But these debates overlook an important question: Are these ads effective?
Luckily, for decades, scholars have researched the effects of media, persuasion and political communication. Three important findings are particularly helpful when considering the effects of such foreign interference and potential remedies.
1. We are not passive dupes.
Within four days of the 1941 attacks on Pearl Harbor, Hollywood director Frank Capra joined the U.S. Army, where he was commissioned to create a film series titled “Why We Fight” to inform and sell the war to U.S. soldiers. Capra called this a “counterattack” to Leni Riefenstahl’s 1935 “Triumph of the Will,” which was considered a powerful example of how the Nazis used propaganda to rally the masses and consolidate power. The period between the world wars was a golden age for propaganda; both the public and academia believed that powerful messages could turn the masses into an “unthinking herd.” Orson Welles’s 1938 “War of the Worlds” radio drama depicting a Martian invasion, which allegedly created mass panic when many listeners believed it to be real, was often cited at the time as evidence. Theories from the time, such as the “hypodermic needle model,” assumed that messages could be injected into minds, leading to uniform change in opinion and behavior.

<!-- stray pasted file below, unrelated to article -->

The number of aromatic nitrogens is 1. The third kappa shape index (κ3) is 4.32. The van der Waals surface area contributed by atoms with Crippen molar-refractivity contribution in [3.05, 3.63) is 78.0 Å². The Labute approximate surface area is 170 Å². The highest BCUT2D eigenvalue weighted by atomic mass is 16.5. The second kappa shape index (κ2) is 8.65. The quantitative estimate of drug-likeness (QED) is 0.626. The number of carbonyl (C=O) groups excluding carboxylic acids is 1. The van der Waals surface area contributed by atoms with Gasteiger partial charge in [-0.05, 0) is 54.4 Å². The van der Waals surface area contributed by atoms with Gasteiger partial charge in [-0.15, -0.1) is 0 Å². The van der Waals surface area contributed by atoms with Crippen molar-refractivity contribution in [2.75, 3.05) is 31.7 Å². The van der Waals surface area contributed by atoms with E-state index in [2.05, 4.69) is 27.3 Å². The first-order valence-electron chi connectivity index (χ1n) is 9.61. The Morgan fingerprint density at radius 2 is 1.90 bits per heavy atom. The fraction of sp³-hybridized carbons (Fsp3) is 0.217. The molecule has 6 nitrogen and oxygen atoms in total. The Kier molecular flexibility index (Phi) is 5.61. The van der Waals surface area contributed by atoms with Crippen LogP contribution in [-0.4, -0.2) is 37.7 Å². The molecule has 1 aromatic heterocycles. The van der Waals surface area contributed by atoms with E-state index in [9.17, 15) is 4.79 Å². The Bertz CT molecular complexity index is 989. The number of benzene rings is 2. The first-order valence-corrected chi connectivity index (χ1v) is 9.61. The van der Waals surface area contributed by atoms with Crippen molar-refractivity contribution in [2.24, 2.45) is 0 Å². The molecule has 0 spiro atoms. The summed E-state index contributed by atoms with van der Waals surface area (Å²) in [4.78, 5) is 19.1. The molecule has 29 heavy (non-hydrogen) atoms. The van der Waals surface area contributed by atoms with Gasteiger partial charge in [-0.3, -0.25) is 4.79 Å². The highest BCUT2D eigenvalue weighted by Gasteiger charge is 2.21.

After the war, however, psychologist Carl Hovland and other researchers challenged such claims. Their research found that propaganda wasn’t uniformly effective; how individuals received such messages varied with their personal characteristics and predispositions. In general, research found that people resist information that clashes with their core existing beliefs. Because people prefer psychological consistency, they tend to seek and interpret information that confirms their existing biases — a concept called “confirmation bias.”
Confirmation bias is one reason that contemporary research has concluded that, for the most part, political advertising and messaging aren’t very effective in changing minds. For instance, the effects of political advertising are short-term and fleeting, as people’s attitudes bounce back pretty quickly from such attempts to persuade them. Even on social media, recent research suggests that ads do not impart new information or change attitudes. Moreover, the people most susceptible to propaganda — those with weak political attitudes — are least likely to pay attention to political messages, online or elsewhere.
Then there’s the issue of exposure. Facebook says that up to 150 million users were likely exposed to these ads and related content. But as communication scholar David Karpf explained here in The Post, it’s hard to tell how much Facebook activity originates from actual Americans rather than from fake accounts and botnets. Furthermore, while these numbers seem big, they are a drop in the bucket compared to the trillions of posts that Americans saw on Facebook between 2015 and 2017.
2. Credibility matters.
In 1936, psychologist Irving Lorge did an experiment to see how the credibility of a particular messenger influenced what an audience thought of the message. He asked one set of American students whether they agreed or disagreed with the statement “A little rebellion, now and then, is a good thing.” When the statement was attributed to Thomas Jefferson, most agreed. When it was attributed to Vladimir Lenin, most disagreed. How you feel about the source, in other words, affects what you feel about the message.